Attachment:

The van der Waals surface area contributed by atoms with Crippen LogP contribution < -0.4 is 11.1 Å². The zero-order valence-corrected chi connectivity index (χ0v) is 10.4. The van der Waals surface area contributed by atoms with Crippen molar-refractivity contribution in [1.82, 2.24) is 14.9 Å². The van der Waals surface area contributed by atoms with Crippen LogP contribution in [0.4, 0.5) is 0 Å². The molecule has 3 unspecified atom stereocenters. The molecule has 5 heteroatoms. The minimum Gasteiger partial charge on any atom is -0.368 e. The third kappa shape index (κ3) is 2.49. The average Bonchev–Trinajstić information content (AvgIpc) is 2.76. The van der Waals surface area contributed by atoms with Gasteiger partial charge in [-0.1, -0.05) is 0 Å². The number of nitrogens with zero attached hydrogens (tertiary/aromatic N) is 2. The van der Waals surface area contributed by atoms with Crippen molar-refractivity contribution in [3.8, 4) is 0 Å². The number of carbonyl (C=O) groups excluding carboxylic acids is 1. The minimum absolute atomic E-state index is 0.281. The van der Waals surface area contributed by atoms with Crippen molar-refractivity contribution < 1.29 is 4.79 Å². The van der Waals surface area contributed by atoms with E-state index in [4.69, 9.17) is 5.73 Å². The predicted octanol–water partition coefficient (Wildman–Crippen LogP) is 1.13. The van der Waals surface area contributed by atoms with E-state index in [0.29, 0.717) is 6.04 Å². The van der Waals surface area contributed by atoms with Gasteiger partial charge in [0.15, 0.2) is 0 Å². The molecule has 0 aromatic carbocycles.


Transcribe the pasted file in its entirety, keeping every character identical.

The van der Waals surface area contributed by atoms with Crippen LogP contribution < -0.4 is 11.1 Å². The zero-order valence-corrected chi connectivity index (χ0v) is 10.4. The van der Waals surface area contributed by atoms with Crippen molar-refractivity contribution in [1.82, 2.24) is 14.9 Å². The van der Waals surface area contributed by atoms with Crippen LogP contribution in [0.4, 0.5) is 0 Å². The molecule has 3 unspecified atom stereocenters. The molecule has 5 heteroatoms. The minimum Gasteiger partial charge on any atom is -0.368 e. The third kappa shape index (κ3) is 2.49. The average Bonchev–Trinajstić information content (AvgIpc) is 2.76. The van der Waals surface area contributed by atoms with Gasteiger partial charge in [-0.1, -0.05) is 0 Å². The number of nitrogens with zero attached hydrogens (tertiary/aromatic N) is 2. The van der Waals surface area contributed by atoms with Crippen molar-refractivity contribution in [3.8, 4) is 0 Å². The number of carbonyl (C=O) groups excluding carboxylic acids is 1. The minimum absolute atomic E-state index is 0.281. The van der Waals surface area contributed by atoms with Crippen molar-refractivity contribution < 1.29 is 4.79 Å². The van der Waals surface area contributed by atoms with E-state index in [4.69, 9.17) is 5.73 Å². The predicted octanol–water partition coefficient (Wildman–Crippen LogP) is 1.13. The van der Waals surface area contributed by atoms with E-state index in [0.29, 0.717) is 6.04 Å². The van der Waals surface area contributed by atoms with Gasteiger partial charge in [0.15, 0.2) is 0 Å². The molecule has 0 aromatic carbocycles.